The Workshops Are the Heart of the Rainforest World Music Festival

Alina Jarvela (Frigg) - photo by Angel Romero
Musical workshops take place every day throughout the Rainforest World Music Festival. Members of the audience get to sit right next to the performers and watch as they present their musical instruments and demonstrate the sounds and various musical traditions. Normally, musicians are put together under a certain theme. For example, wind instruments are one motive. Other times, it’s by gender or nationality, such as the workshop featuring female fiddlers, and so on. After the individual presentations, musicians start playing totally unrehearsed jams. As you cam imagine, the results vary considerably. Some jams are outstanding and others are a little bizarre.

To festival director, Randy Raine-Reusch, “the workshops are the heart of the festival.” To Randy, the biggest mistake one can make is to miss the workshops, which are free. They are usually very well attended so it’s advisable to get there early.

The workshops this year at the Rainforest World Music Festival take place at three venues: the Theater, the Iban Longhouse and the Dewan Lagenda.

Ilga Reizniece (Ilgi) - photo by Angel Romero
The workshops that took place on Friday, July 8th, included Bow wow, amazing bowed instruments; Sisters in Song, We are Strong, with voices of women of the world; Are My Roots Showing?; Zitherin, the world of zithers; Femme Fiddles, with the tongue twister subtitle of fantastic female fiddlers fiddling; Mountains Music, music from on high; Let Me Rast a Minute, with Eastern modal music; The Muse I Choose; and Drum Dance, with drummers and dancers.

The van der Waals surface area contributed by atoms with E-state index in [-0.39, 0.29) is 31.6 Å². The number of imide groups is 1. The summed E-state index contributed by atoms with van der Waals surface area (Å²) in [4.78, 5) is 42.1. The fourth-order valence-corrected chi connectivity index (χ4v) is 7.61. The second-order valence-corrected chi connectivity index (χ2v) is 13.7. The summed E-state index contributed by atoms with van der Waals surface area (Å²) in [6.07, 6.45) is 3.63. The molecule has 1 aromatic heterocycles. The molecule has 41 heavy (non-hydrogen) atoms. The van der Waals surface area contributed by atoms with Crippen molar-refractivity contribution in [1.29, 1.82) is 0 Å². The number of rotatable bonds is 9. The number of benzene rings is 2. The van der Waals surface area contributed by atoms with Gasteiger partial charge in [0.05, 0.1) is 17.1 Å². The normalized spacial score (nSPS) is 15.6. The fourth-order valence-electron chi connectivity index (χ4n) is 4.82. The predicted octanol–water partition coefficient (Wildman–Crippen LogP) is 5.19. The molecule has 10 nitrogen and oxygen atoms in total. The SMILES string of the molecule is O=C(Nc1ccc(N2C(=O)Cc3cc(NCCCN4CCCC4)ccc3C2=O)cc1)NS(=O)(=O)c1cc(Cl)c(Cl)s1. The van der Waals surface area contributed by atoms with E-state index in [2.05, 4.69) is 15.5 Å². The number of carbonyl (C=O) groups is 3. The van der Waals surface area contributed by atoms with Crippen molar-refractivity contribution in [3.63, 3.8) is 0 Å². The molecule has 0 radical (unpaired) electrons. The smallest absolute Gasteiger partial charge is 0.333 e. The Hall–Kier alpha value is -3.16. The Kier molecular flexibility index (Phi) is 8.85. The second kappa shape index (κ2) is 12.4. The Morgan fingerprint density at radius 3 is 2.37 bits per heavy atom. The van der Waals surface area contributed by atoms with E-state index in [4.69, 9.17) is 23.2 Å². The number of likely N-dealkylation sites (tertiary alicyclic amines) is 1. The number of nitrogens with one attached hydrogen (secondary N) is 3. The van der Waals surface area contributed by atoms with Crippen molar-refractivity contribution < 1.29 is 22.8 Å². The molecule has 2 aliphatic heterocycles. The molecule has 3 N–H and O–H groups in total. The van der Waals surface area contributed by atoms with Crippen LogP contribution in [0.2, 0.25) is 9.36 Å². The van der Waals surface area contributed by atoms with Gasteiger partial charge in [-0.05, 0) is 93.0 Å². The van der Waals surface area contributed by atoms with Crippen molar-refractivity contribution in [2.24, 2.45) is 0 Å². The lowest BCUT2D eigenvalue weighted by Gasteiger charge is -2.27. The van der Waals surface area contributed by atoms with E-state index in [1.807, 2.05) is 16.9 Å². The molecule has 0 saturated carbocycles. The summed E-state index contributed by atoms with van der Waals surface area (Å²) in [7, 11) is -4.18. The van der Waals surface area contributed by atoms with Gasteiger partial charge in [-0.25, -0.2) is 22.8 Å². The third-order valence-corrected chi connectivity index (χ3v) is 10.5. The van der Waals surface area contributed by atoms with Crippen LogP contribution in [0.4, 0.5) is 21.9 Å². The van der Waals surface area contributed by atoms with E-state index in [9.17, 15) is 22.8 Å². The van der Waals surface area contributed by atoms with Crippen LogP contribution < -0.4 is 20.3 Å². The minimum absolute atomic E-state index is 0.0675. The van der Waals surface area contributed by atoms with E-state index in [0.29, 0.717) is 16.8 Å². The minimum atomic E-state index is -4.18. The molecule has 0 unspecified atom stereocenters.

The workshops are divided into sets of three that take place simultaneously so it’s very hard to experience them all. I saw the Femme Fiddles demonstration. This workshop included five outstanding musicians, including Alina Jarvela (Finland) of Frigg, Eva Walecka (Poland) of the Warsaw Village Band, Ilga Reizniece (Latvia) of Ilgi; Lisa Haley (United States of America) of Lisa Haley and the Zydecats, and Sarah Beattie (Scotland) of Pacific Curls.

The five musicians showed how women are playing an essential role in the world of fiddling. It is important to note that the Warsaw Village Band plays two types of the fiddles, the regular violin and and ancient upright fiddle called suka that had been lost until archaeologists found it a few years ago and it was recreated. Sylwia Swiatkowska plays the suka, which has its origins in the sixteenth century. Its strings are played with the fingernails.

Buzz Singh (Kissmet) - photo by Angel Romero
Things got much louder at the Drum Dance workshop later that day. Musicians who play string or wind instruments will tell you that drummers are loud and have a tendency to take over jam sessions. The Drum Dance workshop was definitely loud and packed. This workshop featured Alexandre Chumburidze (Georgia) of The Shin, Mamuka Gaganidze (Georgia) of The Shin, Habib MeftaBousheri (Iran) of Mamak Khadem‘s band, Sherryl Sewepagahan (Cree Nation of Canada) of Iskwew, Debbie Cynthis Houle (Cree Nation of Canada), Frankie Laudi (Saba state of Malaysia) of Agungbeat, Tsang Suk Kuan of Agungbeat, Maria Martinez (Cuba/USA) of Lisa Haley and the Zydecats; Mango Odhiambo (Kenya) of Kenge Kenge, and Buzz Singh (U.K.) of Kissmet. All percussionists brought their drums, except Maria Martinez, who plays a drum kit and that made it difficult into the stage.

In addition to drumming there was a lot of dancing. The Iskwew drummers showed the audience the round dances of Canada’s First Nations. Mango Odhiambo got the audience excited, demonstrating female and male dances. Agungbeat showed a gentle slow moving female dance of Saba, and The Shin’s Aleksandre Chumburidze gave a taste of the spectacular Georgian dancing that is part of their show.

Read the whole Rainforest World Music Festival 2011 series:

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